As a result, it is too early for any improvement in price to affect E&P investment levels as operator confidence and balance sheets must first be repaired. This leaves the service industry in critical condition with billion-dollar write-downs and a number of companies in financial distress if activity does not pick-up rapidly.
With the medium-for-longer oil price outlook we have made our case for the industry to change the way it works. There have been positive developments in well design and costs that are improving drilling and completion efficiency. Some of these cost reductions are structural and therefore sustainable, while others are not. Let's take a closer look at these.
On land in the US for example, it has been estimated that the cost of the average well for unconventional resources has fallen by 40% since 2014. The reasons for this are a combination of changes made by the operators and the pressure that has been brought to bear on the service industry.
The effect on production has been boosted by increased well design complexity from, for instance, drilling longer laterals with more hydraulic fracturing stages and from executing larger fracturing jobs by using more sand. Changes such as pad drilling with easily movable “walking” rigs, choosing the best acreage to drill, and using the most efficient rigs with the best crews have all lowered overall cost.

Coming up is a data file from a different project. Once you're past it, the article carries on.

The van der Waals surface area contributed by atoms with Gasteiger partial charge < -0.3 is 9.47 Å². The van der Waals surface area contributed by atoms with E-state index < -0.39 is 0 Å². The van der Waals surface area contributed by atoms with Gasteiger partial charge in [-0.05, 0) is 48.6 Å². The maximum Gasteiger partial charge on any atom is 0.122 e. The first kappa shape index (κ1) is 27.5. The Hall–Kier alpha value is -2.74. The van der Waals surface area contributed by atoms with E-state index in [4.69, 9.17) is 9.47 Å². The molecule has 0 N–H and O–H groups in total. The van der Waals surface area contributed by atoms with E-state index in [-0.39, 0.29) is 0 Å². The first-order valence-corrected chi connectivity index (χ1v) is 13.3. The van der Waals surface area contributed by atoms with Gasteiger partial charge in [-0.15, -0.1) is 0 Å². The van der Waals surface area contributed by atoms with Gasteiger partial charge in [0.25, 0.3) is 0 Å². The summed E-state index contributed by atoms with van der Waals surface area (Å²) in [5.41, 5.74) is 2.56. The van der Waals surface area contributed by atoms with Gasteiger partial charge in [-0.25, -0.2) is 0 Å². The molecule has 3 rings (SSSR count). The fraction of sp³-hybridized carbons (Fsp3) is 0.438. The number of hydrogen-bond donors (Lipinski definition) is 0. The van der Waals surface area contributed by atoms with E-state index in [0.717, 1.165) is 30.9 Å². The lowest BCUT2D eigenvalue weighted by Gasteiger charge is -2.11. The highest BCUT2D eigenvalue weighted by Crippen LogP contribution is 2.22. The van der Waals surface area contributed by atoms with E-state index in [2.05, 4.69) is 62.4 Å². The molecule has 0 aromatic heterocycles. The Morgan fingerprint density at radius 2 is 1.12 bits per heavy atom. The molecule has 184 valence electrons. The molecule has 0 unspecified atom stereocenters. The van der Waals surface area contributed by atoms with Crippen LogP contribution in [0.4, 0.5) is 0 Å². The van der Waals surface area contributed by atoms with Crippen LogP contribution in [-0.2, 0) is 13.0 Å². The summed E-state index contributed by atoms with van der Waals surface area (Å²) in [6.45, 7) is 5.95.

The service industry has also lowered its cost base. Using the most modern fleets, operating 24/7, consolidating infrastructure, and employing multiskilled crews have all helped. But one of the largest contributions has come from the service industry's acceptance of lower pricing. This has now come to a point that parts of the business are financially unviable.
With the price of oil having nearly doubled since the start of this year, the service industry must now seek to increase price to restore the financial viability it requires to develop and deploy technology, maintain its geographical footprint, and preserve its technical expertise. At Schlumberger, we have already shifted our focus from managing our performance in the downturn to recovering temporary pricing concessions and renegotiating contracts that have become financially unviable.
However, with oil prices likely to recover to lower levels than before, well costs cannot return to previous levels. Recovery of service pricing must therefore be accompanied by transformation to lower total cost.
We maintain that greater integration of process and workflow between operators and the largest service companies backed by new collaborative business models can provide the necessary framework. New levels of commercial alignment will more than offset the price recovery that the service industry requires and will lead to further potential savings in land well costs.